Money market fund redemptions fuel sales slump

By Doug Watt | October 15, 2004 | Last updated on October 15, 2004
2 min read

(October 15, 2004) Net sales of mutual funds fell into negative territory in September for the first time in a year as investors pulled out of money market funds, IFIC reported today.

Net redemptions reached $545 million last month, IFIC said in its monthly report on fund sales. Money market redemptions increased to $894 million in September, their worst performance since June 2003, mainly due to rising interest rates over the past few months, said IFIC president Tom Hockin in a statement.

Rudy Luukko, investment funds editor at Morningstar Canada, notes that the median return for Canadian money market funds over the last year has been a weak 1.5%. “Continued deterioration in returns means continuing redemptions,” he says.

Sales in long-term funds for September were $349 million, slightly lower than last month. “This is encouraging to see since September is historically one of the slowest months of the year for long-term fund sales,” said Hockin.

Luukko agrees that September has come to be an off-month for the fund industry in general. “This marks the third consecutive September that fund sales as a whole have been negative,” he points out.

Balanced funds led the way in September with net sales of $334 million, followed by income trusts at $296 million and dividend funds at $292 million, says Luukko. “So to the extent that they are buying, investors are favouring income-oriented funds that have a definite Canadian emphasis.”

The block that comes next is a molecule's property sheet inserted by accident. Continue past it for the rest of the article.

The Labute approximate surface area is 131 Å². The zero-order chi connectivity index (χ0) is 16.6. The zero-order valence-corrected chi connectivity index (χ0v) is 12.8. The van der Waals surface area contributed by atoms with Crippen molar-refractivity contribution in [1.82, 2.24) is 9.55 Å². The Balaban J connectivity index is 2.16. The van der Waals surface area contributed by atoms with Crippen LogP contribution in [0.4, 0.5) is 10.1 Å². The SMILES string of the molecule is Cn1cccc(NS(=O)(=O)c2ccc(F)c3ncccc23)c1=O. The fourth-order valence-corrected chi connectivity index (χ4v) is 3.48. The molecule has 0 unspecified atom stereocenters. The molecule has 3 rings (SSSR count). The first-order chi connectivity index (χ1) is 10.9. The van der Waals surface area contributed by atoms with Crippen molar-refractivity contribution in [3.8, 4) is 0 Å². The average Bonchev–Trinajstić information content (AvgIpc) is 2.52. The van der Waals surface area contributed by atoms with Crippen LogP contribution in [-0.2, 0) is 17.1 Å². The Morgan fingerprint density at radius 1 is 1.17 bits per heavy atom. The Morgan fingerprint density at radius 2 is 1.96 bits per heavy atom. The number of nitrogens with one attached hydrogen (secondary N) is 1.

Besides money market funds, Canadians are also selling global equity and Canadian equity funds, he adds. “The mainstream Canadian equity category was the second most redeemed, with $373 million flowing out.”

Among fund companies, Fidelity had the most redemptions in September, at $270 million. AGF’s redemptions were $264 million and AIC was down $220 million. Investors Group was also in net redemption, but only to the tune of $15 million.

On the positive side, Brandes led the industry with net sales of $157 million, followed by Phillips, Hager & North with $126 million. CI Mutual Funds was third with net sales of $554 million.

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  • In mid-September, the Ontario Securities Commission named Investors Group, CI, AGF and AIC as being under investigation for frequent trading practices.

    “The OSC investigation appears to have had little to no impact on the fund companies that were singled out by the regulator as targets for potential enforcement action,” notes Luukko. “AGF and AIC were in trouble before this happened and it continues to be the same story.”

    Fund industry assets under management rose 0.5% from last month to $470.5 billion, 15% higher than the same time last year.

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    Doug Watt